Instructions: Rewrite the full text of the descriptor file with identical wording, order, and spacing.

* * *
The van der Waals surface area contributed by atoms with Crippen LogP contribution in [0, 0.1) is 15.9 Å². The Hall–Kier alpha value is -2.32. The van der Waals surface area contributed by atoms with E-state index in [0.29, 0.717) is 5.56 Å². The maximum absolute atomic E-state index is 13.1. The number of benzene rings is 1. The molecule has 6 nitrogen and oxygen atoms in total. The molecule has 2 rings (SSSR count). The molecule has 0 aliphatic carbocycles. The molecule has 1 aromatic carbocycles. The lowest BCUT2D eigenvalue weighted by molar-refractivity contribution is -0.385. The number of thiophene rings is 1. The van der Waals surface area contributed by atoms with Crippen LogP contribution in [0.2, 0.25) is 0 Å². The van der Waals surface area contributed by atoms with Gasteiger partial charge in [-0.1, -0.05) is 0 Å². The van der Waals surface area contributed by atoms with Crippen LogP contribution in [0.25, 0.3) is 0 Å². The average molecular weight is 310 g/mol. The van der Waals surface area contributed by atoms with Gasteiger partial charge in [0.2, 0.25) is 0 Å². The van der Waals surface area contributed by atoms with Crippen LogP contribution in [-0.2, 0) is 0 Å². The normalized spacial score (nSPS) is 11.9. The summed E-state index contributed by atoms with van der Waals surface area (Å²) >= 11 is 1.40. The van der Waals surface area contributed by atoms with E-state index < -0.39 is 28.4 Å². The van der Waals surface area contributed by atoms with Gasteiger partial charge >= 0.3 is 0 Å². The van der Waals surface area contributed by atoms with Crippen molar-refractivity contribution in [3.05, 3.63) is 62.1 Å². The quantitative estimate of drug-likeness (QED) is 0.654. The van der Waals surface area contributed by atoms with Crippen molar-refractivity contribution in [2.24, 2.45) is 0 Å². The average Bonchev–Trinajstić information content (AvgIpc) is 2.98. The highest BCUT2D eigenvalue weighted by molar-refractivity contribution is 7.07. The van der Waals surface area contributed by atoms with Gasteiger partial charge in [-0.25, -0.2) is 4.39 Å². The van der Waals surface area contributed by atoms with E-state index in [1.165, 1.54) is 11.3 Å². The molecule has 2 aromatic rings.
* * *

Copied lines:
The van der Waals surface area contributed by atoms with Crippen LogP contribution in [0, 0.1) is 15.9 Å². The Hall–Kier alpha value is -2.32. The van der Waals surface area contributed by atoms with E-state index in [0.29, 0.717) is 5.56 Å². The maximum absolute atomic E-state index is 13.1. The number of benzene rings is 1. The molecule has 6 nitrogen and oxygen atoms in total. The molecule has 2 rings (SSSR count). The molecule has 0 aliphatic carbocycles. The molecule has 1 aromatic carbocycles. The lowest BCUT2D eigenvalue weighted by molar-refractivity contribution is -0.385. The number of thiophene rings is 1. The van der Waals surface area contributed by atoms with Crippen LogP contribution in [0.2, 0.25) is 0 Å². The van der Waals surface area contributed by atoms with Gasteiger partial charge in [-0.1, -0.05) is 0 Å². The van der Waals surface area contributed by atoms with Crippen LogP contribution in [0.25, 0.3) is 0 Å². The average molecular weight is 310 g/mol. The van der Waals surface area contributed by atoms with Gasteiger partial charge in [0.2, 0.25) is 0 Å². The van der Waals surface area contributed by atoms with Crippen LogP contribution in [-0.2, 0) is 0 Å². The normalized spacial score (nSPS) is 11.9. The summed E-state index contributed by atoms with van der Waals surface area (Å²) >= 11 is 1.40. The van der Waals surface area contributed by atoms with E-state index < -0.39 is 28.4 Å². The van der Waals surface area contributed by atoms with Gasteiger partial charge >= 0.3 is 0 Å². The van der Waals surface area contributed by atoms with Crippen molar-refractivity contribution in [3.05, 3.63) is 62.1 Å². The quantitative estimate of drug-likeness (QED) is 0.654. The van der Waals surface area contributed by atoms with Crippen molar-refractivity contribution in [2.24, 2.45) is 0 Å². The average Bonchev–Trinajstić information content (AvgIpc) is 2.98. The highest BCUT2D eigenvalue weighted by molar-refractivity contribution is 7.07. The van der Waals surface area contributed by atoms with Gasteiger partial charge in [-0.25, -0.2) is 4.39 Å². The van der Waals surface area contributed by atoms with E-state index in [1.165, 1.54) is 11.3 Å². The molecule has 2 aromatic rings.